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ADHD Snowed

a lot of snow at our house
It snowed …

I live in Canada. It’s late February. There’s snow.

Really a lot of snow.

We’re having a blizzard today.

And that means things are closed, things are cancelled, things are called off.

But …

It also means that there are other things to do.

Highways are closed, and lots of places have closed. Appointments have been cancelled or re-booked. Some factories have been closed.

But driveways and sidewalks need clearing and in town streets need to be kept open if possible.

In my case, I need to go get gas for the snowblower or we’re going to be stuck here until spring.

No big deal

We are quite used to this in the great white north where the word white refers to our snowy seasons. We are a country with indigenous people who have dozens of words for different types of snow. We are the inventors of the snowmobile.

We get this, and we deal.

We move forward, or, we stay still until we can move forward and when that happens we just move on like it was any other day, because this is the way of life here.

So I’m sitting here

I’m working because I work mostly from home. But my partner is here because her office is closed.

Things are different because we need to make sure our heating vents aren’t obstructed, because we need to clear our walkway in case someone needs to get to our door, because we need to make sure we can get out if there is a need for that.

Things … are different

I’m reminded of life with ADHD. I’m cruising along with my life, knowing I have things to do, and something makes me do other things and at the end of the day the things I needed to do are sometimes still waiting for me.

This is different because I’m not being distracted by internal pressure, I’m being redirected by external pressure.

But this gives me the opportunity to explain what it is like to have ADHD, or at least one small aspect of it.

You there

Imagine yourself here in my land. Imagine yourself unable to go to work because of the weather. Maybe you already know what that’s like? I don’t know. If you do, this should be easy for you to understand.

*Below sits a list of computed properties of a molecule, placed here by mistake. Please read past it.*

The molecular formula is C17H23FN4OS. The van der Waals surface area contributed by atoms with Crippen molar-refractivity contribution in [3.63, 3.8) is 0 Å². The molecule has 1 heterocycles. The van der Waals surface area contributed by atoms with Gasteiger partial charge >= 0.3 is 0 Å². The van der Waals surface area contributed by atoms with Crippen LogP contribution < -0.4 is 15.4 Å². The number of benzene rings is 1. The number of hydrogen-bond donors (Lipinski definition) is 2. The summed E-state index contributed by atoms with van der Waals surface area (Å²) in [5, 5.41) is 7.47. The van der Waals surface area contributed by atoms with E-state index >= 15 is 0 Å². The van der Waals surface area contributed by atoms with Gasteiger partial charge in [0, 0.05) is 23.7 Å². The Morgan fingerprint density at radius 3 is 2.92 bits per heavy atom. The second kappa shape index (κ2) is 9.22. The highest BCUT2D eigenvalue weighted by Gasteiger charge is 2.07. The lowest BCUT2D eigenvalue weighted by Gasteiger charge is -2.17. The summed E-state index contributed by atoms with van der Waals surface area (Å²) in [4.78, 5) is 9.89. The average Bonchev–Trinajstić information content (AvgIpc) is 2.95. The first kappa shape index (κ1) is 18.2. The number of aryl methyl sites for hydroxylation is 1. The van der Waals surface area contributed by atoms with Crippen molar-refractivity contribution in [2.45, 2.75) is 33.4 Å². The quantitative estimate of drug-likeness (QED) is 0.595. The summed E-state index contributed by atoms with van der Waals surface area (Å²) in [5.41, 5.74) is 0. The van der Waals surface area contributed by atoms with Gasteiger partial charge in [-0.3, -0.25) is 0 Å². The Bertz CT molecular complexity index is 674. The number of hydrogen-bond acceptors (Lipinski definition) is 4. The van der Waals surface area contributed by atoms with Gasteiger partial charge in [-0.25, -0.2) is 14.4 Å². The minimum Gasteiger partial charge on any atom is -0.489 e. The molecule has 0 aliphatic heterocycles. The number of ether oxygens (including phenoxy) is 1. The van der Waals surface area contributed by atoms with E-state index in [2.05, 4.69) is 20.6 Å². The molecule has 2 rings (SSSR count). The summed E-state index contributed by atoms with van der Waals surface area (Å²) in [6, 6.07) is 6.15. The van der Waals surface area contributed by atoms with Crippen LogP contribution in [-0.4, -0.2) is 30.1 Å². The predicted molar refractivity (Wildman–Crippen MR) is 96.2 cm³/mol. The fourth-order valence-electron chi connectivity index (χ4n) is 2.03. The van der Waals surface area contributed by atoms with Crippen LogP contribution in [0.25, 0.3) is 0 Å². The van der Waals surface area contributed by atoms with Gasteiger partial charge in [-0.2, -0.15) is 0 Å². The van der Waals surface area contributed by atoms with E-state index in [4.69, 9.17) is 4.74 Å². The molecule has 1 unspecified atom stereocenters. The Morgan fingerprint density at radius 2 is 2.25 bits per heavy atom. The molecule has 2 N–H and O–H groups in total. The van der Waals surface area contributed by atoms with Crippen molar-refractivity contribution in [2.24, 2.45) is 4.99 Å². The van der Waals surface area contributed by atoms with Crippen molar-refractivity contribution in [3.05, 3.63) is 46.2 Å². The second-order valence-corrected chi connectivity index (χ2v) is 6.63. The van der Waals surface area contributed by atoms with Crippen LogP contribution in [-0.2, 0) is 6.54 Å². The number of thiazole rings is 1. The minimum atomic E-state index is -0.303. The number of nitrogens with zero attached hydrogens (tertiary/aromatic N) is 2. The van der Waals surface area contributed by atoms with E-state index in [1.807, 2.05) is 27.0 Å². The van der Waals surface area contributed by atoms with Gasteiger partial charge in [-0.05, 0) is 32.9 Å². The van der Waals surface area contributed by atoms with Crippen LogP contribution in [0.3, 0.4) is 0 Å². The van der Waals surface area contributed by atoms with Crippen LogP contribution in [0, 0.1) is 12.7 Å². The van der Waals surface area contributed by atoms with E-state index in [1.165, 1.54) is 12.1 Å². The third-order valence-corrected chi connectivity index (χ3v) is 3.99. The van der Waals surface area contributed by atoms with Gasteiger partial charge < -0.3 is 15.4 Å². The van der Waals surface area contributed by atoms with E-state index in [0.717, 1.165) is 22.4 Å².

Now, imagine the day is drawing to a close, and the weather is settling down. And you can tell that the driveway won’t be blocked tomorrow morning and you’ll be able to get to work.

And then you start thinking about what you were supposed to do today at work. And you start feeling like you’ve fallen behind.

It wasn’t your fault

You couldn’t help it. I know what that’s like.

But now … imagine that this is the third time this month, and there’s still a week to go. Imagine this happens four to ten times every month, and you can’t help it.

Imagine you bust your hump trying to keep up, work so hard sometimes that you should be way ahead, but you’re just barely making it.

Now …

Imagine that the forecast is for one to three days like this every week.

You, my friend, are ADHD Snowed.

ADHD Snowed

Kelly Babcock

I was born in the city of Toronto in 1959, but moved when I was in my fourth year of life. I was raised and educated in a rural setting, growing up in a manner I like to refer to as free range. I live on the traditional lands of the Chippewas of Nawash in an area where my family history stretches back 6 or 7 generations and my First Nations friend's families go back hundreds of generations. I was diagnosed with ADHD at the age of 50 and have been both struggling with the new reality and using my discoveries to make my life better. I am a freelance writer and I write two blogs here at Psych Central, one about living with ADHD and one that is a daily positive affirmation that acts as an example of finding the good in as much of my life as I possibly can.

Find out more about me on my website: writeofway.

email me at ADHD Man

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APA Reference
Babcock, K. (2020). ADHD Snowed. Psych Central. Retrieved on September 27, 2020, from


Last updated: 28 Feb 2020
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